#CrazyStupidDVD: Miranda – “The Finale”

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I have been writing and rewriting the opening gambit of this review for the last 2 hours and struggled to find adequate words to start it with. So, in the grand tradition of the lady herself, I’ll try to with the king AND queen of all words: a moist plinth. Aaah, lovely.

I digress. For the last five years, Miranda Hart’s eponymous BBC sitcom has been a galloping beacon of what-we-call ‘such fun’ in an otherwise dull comedic landscape. The kind of landscape that now holds criminally unfunny, supposedly ‘ironic’ comedy like ‘The Inbetweeners’ and anything starring overgrown head boy Jack Whitehall in high regard. And don’t even get us started on “Mrs Brown’s Boys”.

So to say we were, in the words of her Sloaney frenemy Tilly, ‘utterly mortificato’ when she announced that her Christmas specials that aired on BBC One last month, were to be the last of her larks in the joke shop that we’ve known and loved for three series, is both an understatement and a terrible misjudgement on the part of Ms Hart (oooh, that rhymes). The reasons of which I’ll attempt to explain as we go on, so, again, as Tilly might say, ‘bear with’.

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The final two episodes are now being released on Monday in what could well be her last comedy DVD ever. The first episode, ‘I Do – But to Who?’, shown on Christmas Day, picks up where THAT Series 3 cliffhanger ended – when both on-off love of her life Gary Preston (Tom Ellis) and her then boyfriend Mike Jackford (Bo Poraj) got down on one knee with wedding proposals a-go-go.

Naturally overcome by the situation, and the constant interference of – who else? – her mother Penny (Patricia Hodge), Miranda storms out back to the shop, declaring everyone as ‘engagement ruining idiots’. In the sanctuary of her own abode, and with best friend Stevie (Sarah Hadland) at her side for reassurance she’s making the right choice (“Don’t worry. I’m all over this like whipped cream on Gary Barlow”), it doesn’t take long for the decision she knew was the right one even at the end of series 3 to be made, as she gently lets Mike down and accepts Gary’s proposal via a Monster Munch (to replace the Hula Hoop that Dreamboat ‘I bloody love crisps’ Charlie ate).

But if you thought being newly ‘toilet door engaged’ (Stevie’s metaphor, not ours) would rid Miranda of her problems, it just creates more, with Penny and Tilly scarier than ever on the wedding planner front, and Stevie in a suitably short huff that rounds of ‘Where’s Miranda’ and games night have been shunted for coupley things with her new fiancée (who she prancées to her engagement party with ‘like human dressage’ – we’ll return to the galloping metaphor soon enough but LOVED this).

And then Gary’s freaking out (c’est chic) by the overbearingness of the situation – leading once again to Miranda’s belief he’ll get cold feet about commitment again – resulting in a very emotional final few moments. In terms of the more soap opera-y side of Miranda’s sitcom oeuvre (which we feel, like ‘Friends’ at its peak) has always made it stand out, this is the most intense episode that’s been since the infamous ‘Gary marrying Tamara the waitress for a green card’ debacle of series 2, and as our heroine slumped down in tears to the strains of Celine Dion, it did make us worry we were heading for a final episode that delivered a very anti-happy ending.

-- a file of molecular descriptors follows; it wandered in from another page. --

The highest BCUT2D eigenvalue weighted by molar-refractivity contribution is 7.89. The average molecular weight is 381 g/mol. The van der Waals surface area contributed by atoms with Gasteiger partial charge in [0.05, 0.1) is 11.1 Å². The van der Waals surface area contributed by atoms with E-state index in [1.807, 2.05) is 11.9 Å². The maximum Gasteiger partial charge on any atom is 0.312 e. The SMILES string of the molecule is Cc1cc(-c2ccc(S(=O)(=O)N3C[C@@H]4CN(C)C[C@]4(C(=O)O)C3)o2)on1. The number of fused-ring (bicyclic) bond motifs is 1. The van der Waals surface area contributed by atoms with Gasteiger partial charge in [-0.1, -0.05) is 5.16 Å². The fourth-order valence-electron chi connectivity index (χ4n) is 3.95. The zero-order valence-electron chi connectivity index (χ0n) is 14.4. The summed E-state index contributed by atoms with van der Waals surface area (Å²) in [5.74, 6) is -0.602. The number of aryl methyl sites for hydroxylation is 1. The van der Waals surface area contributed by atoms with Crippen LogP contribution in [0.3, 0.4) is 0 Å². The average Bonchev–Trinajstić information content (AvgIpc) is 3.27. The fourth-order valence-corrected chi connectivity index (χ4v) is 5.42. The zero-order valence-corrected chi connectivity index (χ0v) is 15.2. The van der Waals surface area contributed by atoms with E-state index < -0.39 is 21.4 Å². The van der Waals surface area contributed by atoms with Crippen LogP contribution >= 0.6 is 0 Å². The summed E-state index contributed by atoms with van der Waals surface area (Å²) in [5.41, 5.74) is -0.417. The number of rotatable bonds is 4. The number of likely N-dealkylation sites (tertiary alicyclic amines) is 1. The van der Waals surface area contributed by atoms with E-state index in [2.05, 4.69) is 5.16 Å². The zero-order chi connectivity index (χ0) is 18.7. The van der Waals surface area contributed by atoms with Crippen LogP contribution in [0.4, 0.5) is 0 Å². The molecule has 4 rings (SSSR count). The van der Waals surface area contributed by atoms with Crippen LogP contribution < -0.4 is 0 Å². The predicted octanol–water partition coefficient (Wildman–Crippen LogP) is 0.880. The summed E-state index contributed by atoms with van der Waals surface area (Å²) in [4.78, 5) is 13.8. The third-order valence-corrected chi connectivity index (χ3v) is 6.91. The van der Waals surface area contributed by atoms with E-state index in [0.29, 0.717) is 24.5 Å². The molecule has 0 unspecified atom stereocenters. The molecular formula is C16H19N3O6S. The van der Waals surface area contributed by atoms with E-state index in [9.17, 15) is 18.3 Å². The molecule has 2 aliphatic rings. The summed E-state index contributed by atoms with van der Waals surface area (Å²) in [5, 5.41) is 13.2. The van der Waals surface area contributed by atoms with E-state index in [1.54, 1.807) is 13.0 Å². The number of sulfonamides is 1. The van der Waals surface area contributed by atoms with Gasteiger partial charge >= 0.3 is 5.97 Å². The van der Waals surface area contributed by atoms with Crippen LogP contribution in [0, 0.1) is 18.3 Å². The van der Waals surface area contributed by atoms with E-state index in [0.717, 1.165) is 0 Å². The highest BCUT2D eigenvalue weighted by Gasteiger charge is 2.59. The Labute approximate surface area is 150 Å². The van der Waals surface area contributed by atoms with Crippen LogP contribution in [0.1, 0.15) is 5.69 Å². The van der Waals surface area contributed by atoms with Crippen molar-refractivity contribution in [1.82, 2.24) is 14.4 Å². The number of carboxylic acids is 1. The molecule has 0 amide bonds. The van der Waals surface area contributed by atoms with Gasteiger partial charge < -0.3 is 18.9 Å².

Not to say this episode was without its belly laugh moments – more specifically the ring choosing scene in the shopping centre that recalled the infamous sushi bar travellator scene from ‘The New Me’ in series 2, and the Bear Grylls style survival hen weekend Miranda and Stevie endured together that really highlighted the strength of their friendship. (And also Stevie’s love of ‘Benedict Cucumberpatch’).

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The last episode, ‘The Final Curtain’, shown on New Year’s Day, was therefore a happy surprise, in a way I didn’t expect. I won’t spoil the ending completely for some of my readers who may have not seen it yet – but it toned down the dramatic upheaval of the first episode and was Miranda at her hilarious best.

Particularly highlights included the welcome return of Dominic Coleman as the ‘We Don’t Know’ browsing customer (seriously, that guy almost needs a show of his own), Dreamboat Charlie’s comparison to Miranda and Gary as being like ‘Doritos and guacamole’ (only he could draw in a crisp analogy), and – I did promise I’d return to this – the scene where Miranda rides atop a galloping horse down a deserted beach. Her assertion in that school days flashback that galloping was the way forward has finally come full circle.